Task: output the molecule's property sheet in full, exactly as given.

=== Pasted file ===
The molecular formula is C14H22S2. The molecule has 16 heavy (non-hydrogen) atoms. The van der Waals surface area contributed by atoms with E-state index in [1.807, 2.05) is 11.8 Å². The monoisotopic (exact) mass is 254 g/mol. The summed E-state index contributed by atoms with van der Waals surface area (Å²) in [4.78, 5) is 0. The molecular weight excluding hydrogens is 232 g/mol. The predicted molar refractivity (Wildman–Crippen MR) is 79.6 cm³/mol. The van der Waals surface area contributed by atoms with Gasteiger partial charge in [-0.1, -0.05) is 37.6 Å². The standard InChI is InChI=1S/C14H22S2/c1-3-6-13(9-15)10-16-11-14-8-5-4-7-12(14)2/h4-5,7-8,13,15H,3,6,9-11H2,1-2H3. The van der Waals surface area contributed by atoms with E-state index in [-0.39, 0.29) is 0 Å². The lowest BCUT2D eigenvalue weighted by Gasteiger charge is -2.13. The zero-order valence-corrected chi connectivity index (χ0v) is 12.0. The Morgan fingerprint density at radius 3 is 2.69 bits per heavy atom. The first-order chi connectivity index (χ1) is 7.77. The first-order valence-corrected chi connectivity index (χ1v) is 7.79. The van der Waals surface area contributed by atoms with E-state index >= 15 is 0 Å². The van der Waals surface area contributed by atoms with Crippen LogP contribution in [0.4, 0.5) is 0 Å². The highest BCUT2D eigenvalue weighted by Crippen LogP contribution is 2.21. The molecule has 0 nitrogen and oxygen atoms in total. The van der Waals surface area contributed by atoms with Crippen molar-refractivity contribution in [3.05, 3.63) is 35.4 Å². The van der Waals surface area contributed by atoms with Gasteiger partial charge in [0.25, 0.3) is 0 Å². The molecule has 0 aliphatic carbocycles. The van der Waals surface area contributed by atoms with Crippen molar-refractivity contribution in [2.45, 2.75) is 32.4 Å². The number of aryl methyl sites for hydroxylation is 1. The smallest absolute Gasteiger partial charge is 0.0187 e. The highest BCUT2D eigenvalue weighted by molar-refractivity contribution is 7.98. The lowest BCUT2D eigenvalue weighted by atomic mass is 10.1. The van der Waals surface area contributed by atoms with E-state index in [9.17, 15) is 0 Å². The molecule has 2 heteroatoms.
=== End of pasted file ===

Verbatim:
The molecular formula is C14H22S2. The molecule has 16 heavy (non-hydrogen) atoms. The van der Waals surface area contributed by atoms with E-state index in [1.807, 2.05) is 11.8 Å². The monoisotopic (exact) mass is 254 g/mol. The summed E-state index contributed by atoms with van der Waals surface area (Å²) in [4.78, 5) is 0. The molecular weight excluding hydrogens is 232 g/mol. The predicted molar refractivity (Wildman–Crippen MR) is 79.6 cm³/mol. The van der Waals surface area contributed by atoms with Gasteiger partial charge in [-0.1, -0.05) is 37.6 Å². The standard InChI is InChI=1S/C14H22S2/c1-3-6-13(9-15)10-16-11-14-8-5-4-7-12(14)2/h4-5,7-8,13,15H,3,6,9-11H2,1-2H3. The van der Waals surface area contributed by atoms with E-state index in [-0.39, 0.29) is 0 Å². The lowest BCUT2D eigenvalue weighted by Gasteiger charge is -2.13. The zero-order valence-corrected chi connectivity index (χ0v) is 12.0. The Morgan fingerprint density at radius 3 is 2.69 bits per heavy atom. The first-order chi connectivity index (χ1) is 7.77. The first-order valence-corrected chi connectivity index (χ1v) is 7.79. The van der Waals surface area contributed by atoms with E-state index >= 15 is 0 Å². The van der Waals surface area contributed by atoms with Crippen LogP contribution in [0.4, 0.5) is 0 Å². The highest BCUT2D eigenvalue weighted by Crippen LogP contribution is 2.21. The molecule has 0 nitrogen and oxygen atoms in total. The van der Waals surface area contributed by atoms with Crippen molar-refractivity contribution in [3.05, 3.63) is 35.4 Å². The van der Waals surface area contributed by atoms with Gasteiger partial charge in [0.25, 0.3) is 0 Å². The molecule has 0 aliphatic carbocycles. The van der Waals surface area contributed by atoms with Crippen molar-refractivity contribution in [2.45, 2.75) is 32.4 Å². The number of aryl methyl sites for hydroxylation is 1. The smallest absolute Gasteiger partial charge is 0.0187 e. The highest BCUT2D eigenvalue weighted by molar-refractivity contribution is 7.98. The lowest BCUT2D eigenvalue weighted by atomic mass is 10.1. The van der Waals surface area contributed by atoms with E-state index in [9.17, 15) is 0 Å². The molecule has 2 heteroatoms.